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Very Hot Topic (More than 25 Replies) The Scandinavian for Club Players (Read 9059 times)
RoleyPoley
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Re: The Scandinavian for Club Players
Reply #53 - 09/06/21 at 21:06:12
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I got a copy of this book today and am really impressed. I don't usually like the layout in NIC titles but this one looks nice.

I've only read the introduction and part of the 1st chapter so far but this has lots of clear verbal explanations of plans for both sides (repertoire is for the black player, so the plans are what white is trying to do and why, and for black how to counter them). An intro to the chapter setting out what is to follow, and a summary at the end. Illustrative games and a flashcard section showing key positions/moves. I wish most books had similar layouts.

Reminded me of one of my all time favourite books - Ward's Winning with the Dragon with its quality of writing. I'll probably have a look at getting the author's earlier book (chess toolbox?) if it is as good as this one.

  

"As Mikhail Tal would say ' Let's have a bit of hooliganism! '"

Victor Bologan.
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bragesjo
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Re: The Scandinavian for Club Players
Reply #52 - 08/19/21 at 17:15:49
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I can give a bit back story about Sweden and Scandinavia. Something called Scandinavism exists it Sweden and was very popular before WW2. Swedens national song reflects this is not even a song about Sweden but a song about the old free Scandinavian region.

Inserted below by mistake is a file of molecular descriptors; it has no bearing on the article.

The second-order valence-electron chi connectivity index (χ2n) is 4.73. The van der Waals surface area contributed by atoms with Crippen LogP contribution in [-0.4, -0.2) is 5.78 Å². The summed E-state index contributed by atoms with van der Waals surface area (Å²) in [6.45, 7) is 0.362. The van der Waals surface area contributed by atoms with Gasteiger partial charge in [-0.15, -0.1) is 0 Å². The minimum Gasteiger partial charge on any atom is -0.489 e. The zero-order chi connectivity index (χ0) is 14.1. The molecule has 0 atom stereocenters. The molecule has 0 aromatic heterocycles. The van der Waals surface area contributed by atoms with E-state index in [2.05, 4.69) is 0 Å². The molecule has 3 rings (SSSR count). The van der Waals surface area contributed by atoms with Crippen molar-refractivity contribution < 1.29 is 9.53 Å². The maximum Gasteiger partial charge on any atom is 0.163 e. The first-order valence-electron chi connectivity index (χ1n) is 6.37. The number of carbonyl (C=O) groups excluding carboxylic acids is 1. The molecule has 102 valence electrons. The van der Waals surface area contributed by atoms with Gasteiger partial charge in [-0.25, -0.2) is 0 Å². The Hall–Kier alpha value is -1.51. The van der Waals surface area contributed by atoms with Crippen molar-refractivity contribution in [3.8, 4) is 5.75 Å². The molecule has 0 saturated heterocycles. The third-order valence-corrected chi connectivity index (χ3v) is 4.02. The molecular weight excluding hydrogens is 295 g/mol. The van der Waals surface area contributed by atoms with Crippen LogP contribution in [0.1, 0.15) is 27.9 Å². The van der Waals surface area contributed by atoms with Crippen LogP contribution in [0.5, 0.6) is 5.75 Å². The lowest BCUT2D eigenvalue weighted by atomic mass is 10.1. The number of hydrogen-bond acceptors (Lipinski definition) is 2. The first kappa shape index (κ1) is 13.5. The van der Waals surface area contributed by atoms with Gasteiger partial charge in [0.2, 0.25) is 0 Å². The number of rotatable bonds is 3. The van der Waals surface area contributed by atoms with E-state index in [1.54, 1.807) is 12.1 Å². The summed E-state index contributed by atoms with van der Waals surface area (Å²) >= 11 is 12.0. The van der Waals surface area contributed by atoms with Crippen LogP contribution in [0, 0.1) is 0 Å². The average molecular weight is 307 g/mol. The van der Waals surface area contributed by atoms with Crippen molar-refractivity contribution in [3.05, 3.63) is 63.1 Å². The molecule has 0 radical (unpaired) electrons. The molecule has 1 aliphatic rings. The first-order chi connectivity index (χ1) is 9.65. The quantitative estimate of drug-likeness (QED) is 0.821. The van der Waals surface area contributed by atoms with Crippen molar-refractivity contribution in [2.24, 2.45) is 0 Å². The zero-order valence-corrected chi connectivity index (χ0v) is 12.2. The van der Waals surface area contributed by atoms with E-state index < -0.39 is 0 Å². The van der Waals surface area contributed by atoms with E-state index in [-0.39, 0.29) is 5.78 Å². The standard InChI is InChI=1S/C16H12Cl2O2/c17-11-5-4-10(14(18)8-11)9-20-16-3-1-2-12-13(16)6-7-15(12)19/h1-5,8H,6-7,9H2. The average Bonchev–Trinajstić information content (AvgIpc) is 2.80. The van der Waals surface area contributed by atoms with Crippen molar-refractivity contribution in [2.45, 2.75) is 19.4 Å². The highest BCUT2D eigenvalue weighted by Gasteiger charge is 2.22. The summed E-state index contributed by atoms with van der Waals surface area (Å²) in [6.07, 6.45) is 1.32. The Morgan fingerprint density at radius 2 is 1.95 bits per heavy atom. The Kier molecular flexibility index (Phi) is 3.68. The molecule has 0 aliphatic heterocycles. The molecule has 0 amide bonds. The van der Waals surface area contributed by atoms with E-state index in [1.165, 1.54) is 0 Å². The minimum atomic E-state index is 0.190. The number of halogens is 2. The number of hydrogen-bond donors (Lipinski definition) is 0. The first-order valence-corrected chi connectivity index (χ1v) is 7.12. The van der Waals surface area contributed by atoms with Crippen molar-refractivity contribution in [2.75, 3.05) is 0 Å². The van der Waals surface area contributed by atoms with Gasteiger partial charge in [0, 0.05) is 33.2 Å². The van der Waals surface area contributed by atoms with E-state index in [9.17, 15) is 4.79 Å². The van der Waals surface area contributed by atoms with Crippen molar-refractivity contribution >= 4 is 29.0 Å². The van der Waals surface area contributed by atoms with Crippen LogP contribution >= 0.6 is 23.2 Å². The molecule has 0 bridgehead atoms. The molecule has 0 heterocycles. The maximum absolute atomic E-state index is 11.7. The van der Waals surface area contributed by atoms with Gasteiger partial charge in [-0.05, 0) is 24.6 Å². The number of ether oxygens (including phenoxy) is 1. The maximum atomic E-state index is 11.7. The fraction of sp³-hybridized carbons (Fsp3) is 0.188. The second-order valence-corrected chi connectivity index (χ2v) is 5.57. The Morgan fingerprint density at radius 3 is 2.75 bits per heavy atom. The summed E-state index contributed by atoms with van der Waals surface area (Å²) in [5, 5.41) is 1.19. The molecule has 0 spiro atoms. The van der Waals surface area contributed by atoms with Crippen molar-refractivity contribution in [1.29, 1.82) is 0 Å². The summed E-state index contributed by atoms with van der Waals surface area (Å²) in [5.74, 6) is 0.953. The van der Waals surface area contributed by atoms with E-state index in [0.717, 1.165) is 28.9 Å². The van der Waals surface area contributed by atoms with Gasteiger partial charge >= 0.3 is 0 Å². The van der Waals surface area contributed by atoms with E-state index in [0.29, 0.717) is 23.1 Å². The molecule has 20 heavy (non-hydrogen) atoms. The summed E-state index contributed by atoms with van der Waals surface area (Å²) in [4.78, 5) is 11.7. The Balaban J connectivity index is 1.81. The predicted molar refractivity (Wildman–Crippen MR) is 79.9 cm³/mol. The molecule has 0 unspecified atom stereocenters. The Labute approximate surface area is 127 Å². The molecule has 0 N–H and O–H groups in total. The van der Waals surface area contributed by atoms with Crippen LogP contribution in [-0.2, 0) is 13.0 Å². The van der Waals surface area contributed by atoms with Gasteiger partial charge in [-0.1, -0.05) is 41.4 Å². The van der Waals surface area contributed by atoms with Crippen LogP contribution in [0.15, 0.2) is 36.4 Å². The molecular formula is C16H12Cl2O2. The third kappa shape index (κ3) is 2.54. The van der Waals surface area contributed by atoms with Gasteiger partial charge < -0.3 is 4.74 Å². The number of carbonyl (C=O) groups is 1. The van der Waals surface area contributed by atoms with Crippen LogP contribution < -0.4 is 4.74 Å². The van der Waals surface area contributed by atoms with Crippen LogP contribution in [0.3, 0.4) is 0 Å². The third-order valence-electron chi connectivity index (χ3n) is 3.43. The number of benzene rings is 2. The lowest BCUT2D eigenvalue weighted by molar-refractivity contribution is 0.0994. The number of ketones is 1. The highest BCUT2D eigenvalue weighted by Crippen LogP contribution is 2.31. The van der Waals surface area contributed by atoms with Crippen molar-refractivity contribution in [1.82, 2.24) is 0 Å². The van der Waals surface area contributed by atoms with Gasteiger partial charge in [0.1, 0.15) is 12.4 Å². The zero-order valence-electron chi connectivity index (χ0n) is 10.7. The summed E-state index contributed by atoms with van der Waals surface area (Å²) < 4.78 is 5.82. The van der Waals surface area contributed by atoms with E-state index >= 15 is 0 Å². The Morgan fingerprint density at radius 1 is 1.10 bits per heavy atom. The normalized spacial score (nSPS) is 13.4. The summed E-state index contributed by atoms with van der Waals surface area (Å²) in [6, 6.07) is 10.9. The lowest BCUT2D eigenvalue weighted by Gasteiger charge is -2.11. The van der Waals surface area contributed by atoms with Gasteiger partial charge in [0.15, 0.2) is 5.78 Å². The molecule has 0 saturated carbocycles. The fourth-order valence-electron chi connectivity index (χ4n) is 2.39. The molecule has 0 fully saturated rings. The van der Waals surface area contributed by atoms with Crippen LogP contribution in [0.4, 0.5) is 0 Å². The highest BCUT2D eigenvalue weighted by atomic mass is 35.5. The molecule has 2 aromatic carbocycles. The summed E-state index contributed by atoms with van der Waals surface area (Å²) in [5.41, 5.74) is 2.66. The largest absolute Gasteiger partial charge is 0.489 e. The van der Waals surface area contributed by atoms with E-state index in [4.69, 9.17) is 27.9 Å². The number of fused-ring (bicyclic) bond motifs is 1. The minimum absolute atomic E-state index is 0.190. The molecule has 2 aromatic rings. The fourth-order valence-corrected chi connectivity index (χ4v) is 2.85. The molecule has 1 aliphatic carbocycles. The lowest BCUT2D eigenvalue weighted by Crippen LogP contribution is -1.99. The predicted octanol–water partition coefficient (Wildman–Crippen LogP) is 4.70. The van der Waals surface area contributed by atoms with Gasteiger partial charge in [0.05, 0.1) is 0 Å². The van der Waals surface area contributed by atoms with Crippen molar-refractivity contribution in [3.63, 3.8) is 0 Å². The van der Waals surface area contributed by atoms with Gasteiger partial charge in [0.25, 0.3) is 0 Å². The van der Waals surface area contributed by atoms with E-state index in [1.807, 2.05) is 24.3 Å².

2 parts of the song is learned at schools but at universitys I learned that there are two additional parts, only there Sweden is mentioned, but they are a bit patriatical thus never teached. You would not even belive if I told you that one is more or less called racist if one celebrates Swedens nationalday and Sweden has an extremly political correct media (but we discuss Chess here not politics).

  
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Re: The Scandinavian for Club Players
Reply #51 - 08/17/21 at 22:18:02
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I don't really have an opinion on whether Scandinavian Defense should perhaps have been Swedish Defense. One good indicator would be whether the Scandinavian countries, especially Sweden, also used the Scandinavian name. Not being sure of the correct date range to use, I rather arbitrarily selected 1900 - 1912 and searched database.chessbase.com (8 million games). Sweden has more games than the other "Scandinavian" countries combined. Caveats: small sample, only games not analyses, potentially unreliable country designations. Fritz Englund of Sweden has 5 games, so that might skew the numbers a bit.
  • 75 - ENG
  • 34 - USA
  • 28 - GER
  • 16 - FRA
  • 15 - SWE
  • 14 - AUT
  • 9 - HUN
  • 7 - CSR
  • 7 - URS
  • 6 - CZE
  • 6 - POL
  • 5 - NZL
  • 4 - AUS
  • 4 - NED
  • 4 - NOR
  • 3 - FIN
  • 2 - IRL
  • 1 - CUB